February 14th, 2012 by Gwynne Monahan
Back in October, we blogged about the changing legal education landscape, and how some law schools were starting solo and small law firm incubators. A Stanford Law School blog post from yesterday, announcing its “completion of the first phase of comprehensive reforms to its legal curriculum” caught our attention.
The transformation of its legal curriculum began back in 2006, with its “3D” JD concept. The idea is to take advantage of the different schools at Stanford University in order to combine law school with ”the study of other disciplines with team-oriented, problem-solving techniques and expanded clinical training that enables students to represent clients and litigate cases—before they graduate.” A worthwhile goal, even in 2006.
As we’ve noted, law schools have taught the law with the expectation that the hiring firm will teach the graduate how to be a lawyer. The recession brought to light a significant crack in this method, and many law graduates are now suing law schools over inflated employment data. They’ve graduated with knowledge, but few skills, skills generally taught by law firms who haven’t been hiring many new graduates since the recession.
While solo and small law firm incubators are one way to “help bridge the gap between law schools and the practice of law,” and teach skills necessary for starting and running a law practice, so, too is the interdisciplinary approach taken by Stanford Law School. Its joint JD/MBA program is well known, and it is not uncommon today to see many joint JD/MBA programs. What Stanford Law School has done, though, is take the joint degree concept and expand it to encompass practically any discipline. Its Overview section sums up its goal nicely:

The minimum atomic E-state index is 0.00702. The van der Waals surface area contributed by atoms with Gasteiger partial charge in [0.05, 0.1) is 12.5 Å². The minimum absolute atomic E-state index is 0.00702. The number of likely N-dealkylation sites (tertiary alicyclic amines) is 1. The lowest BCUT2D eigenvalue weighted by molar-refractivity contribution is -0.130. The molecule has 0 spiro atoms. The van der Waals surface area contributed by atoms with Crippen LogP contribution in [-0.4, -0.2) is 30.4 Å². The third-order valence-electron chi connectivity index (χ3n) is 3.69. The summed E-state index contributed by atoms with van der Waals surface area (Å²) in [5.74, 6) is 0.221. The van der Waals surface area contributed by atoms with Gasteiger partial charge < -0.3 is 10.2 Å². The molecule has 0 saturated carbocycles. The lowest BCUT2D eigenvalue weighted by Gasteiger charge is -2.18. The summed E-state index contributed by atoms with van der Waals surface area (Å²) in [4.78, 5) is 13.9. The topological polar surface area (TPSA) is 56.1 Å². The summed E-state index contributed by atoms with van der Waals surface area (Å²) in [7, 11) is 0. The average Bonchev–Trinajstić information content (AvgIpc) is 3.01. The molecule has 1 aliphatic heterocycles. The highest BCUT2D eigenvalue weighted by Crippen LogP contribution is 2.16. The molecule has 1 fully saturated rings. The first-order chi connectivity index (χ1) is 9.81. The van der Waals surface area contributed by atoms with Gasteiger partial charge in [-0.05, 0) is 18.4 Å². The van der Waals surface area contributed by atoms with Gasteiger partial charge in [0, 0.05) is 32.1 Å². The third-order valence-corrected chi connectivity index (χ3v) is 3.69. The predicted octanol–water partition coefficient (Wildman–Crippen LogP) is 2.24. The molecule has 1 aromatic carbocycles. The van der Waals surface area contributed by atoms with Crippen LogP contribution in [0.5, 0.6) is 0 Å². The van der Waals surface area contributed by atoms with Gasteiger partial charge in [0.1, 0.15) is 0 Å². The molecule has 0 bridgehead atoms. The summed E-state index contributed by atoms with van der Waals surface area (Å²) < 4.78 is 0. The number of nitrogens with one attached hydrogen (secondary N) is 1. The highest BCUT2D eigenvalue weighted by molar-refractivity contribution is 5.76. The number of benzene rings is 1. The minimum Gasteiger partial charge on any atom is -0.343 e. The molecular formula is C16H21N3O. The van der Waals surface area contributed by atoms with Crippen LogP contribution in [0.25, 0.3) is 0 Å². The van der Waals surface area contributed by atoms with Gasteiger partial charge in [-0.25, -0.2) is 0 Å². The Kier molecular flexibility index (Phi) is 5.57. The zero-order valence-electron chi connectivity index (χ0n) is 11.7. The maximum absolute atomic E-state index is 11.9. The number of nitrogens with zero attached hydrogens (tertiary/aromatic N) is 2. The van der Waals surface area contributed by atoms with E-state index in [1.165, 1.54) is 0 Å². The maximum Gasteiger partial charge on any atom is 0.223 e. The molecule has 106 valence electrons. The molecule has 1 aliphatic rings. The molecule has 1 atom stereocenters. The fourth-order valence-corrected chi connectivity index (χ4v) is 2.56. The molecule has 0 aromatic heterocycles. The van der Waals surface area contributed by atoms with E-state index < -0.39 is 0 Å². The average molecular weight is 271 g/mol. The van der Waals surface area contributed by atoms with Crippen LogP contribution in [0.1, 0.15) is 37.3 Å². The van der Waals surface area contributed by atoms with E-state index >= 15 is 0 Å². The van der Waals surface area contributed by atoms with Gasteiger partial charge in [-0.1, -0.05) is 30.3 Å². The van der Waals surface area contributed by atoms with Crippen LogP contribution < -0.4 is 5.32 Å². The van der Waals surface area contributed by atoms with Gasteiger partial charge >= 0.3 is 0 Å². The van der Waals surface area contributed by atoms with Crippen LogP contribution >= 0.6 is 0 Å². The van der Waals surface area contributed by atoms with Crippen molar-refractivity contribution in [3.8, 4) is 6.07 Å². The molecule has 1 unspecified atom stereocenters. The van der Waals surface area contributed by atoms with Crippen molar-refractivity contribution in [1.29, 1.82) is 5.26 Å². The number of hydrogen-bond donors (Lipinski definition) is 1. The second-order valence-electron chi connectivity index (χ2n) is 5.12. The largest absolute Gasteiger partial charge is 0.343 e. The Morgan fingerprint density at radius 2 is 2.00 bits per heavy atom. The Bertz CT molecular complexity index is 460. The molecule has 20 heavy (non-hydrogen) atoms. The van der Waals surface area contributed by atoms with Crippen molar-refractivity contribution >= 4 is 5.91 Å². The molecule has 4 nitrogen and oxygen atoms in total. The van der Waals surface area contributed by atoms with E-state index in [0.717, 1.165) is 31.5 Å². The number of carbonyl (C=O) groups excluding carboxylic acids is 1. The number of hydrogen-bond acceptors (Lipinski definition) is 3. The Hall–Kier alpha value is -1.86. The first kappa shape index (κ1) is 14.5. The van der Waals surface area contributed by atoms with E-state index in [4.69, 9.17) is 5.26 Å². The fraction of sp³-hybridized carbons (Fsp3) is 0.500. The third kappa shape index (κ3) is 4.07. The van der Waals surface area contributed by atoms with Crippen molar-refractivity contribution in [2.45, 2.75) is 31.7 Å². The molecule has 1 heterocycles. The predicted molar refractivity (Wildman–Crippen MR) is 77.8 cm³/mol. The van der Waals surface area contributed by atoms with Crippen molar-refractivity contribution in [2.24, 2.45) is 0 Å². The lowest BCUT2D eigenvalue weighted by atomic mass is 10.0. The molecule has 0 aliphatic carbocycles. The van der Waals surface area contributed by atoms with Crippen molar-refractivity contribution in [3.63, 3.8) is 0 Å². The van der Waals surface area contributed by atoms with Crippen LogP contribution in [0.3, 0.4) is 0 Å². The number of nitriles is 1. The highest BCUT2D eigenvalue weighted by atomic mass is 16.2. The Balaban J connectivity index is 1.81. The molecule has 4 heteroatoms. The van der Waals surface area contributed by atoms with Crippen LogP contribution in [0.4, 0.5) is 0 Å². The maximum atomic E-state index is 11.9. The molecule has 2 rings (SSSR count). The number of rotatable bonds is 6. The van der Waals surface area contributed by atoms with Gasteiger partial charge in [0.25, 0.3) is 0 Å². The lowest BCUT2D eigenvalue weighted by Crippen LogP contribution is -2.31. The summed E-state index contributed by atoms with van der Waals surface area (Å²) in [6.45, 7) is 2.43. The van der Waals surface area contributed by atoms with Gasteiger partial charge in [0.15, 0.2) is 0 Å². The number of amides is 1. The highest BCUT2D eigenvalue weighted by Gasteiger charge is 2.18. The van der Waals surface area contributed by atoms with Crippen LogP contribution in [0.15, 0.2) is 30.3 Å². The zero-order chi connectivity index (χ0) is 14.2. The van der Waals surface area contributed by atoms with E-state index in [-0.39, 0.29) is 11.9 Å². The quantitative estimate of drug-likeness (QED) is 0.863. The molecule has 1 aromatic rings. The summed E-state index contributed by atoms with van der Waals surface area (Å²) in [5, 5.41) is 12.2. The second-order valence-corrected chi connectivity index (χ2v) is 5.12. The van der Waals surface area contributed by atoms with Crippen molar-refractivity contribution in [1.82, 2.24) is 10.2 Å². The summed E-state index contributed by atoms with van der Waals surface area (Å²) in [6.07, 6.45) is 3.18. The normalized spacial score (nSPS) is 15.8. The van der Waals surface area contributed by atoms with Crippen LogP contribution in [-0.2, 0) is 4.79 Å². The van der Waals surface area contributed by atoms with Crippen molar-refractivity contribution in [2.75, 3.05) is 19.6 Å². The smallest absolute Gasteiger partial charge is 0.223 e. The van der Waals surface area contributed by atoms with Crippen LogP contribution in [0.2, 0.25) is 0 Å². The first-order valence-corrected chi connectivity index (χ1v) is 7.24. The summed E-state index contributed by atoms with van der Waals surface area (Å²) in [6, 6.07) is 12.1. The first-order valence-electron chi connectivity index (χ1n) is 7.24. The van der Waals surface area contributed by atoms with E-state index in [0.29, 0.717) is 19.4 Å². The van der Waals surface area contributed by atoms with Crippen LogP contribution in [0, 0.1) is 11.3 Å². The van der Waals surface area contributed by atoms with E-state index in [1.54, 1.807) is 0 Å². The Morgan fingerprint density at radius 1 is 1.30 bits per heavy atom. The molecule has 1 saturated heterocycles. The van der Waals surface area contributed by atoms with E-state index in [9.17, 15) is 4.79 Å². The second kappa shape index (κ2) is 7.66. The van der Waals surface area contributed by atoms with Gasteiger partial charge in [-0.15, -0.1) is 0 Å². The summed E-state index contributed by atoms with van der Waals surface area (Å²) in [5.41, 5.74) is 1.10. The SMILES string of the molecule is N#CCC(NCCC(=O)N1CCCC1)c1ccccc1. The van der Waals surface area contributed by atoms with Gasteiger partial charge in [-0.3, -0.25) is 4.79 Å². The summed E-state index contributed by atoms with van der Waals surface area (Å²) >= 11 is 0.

Our strategy is to apply this successful model of cross-cultural immersion to other disciplines that fit or underlie the many career paths future lawyers may pursue–from management science and computer science to sociology, economics, environmental policy, bioengineering, education, health policy, politics, and more.
Cross-cultural immersion. Many career paths future lawyers may pursue.
With the rapid advancements in technology, from the Internet to smartphones and tablets, and our more globalized world today, it doesn’t take much to see how an interdisciplinary approach to legal education may be beneficial. There is much overlap these days, from patents to land disputes to issues of freedom of speech and human rights. We find ourselves wondering if an interdisciplinary path for legal education is an inevitability. Or will law school become a bachelors degree?
There’s no clear answer, but what does seem true is that legal education, much like the legal profession, is changing.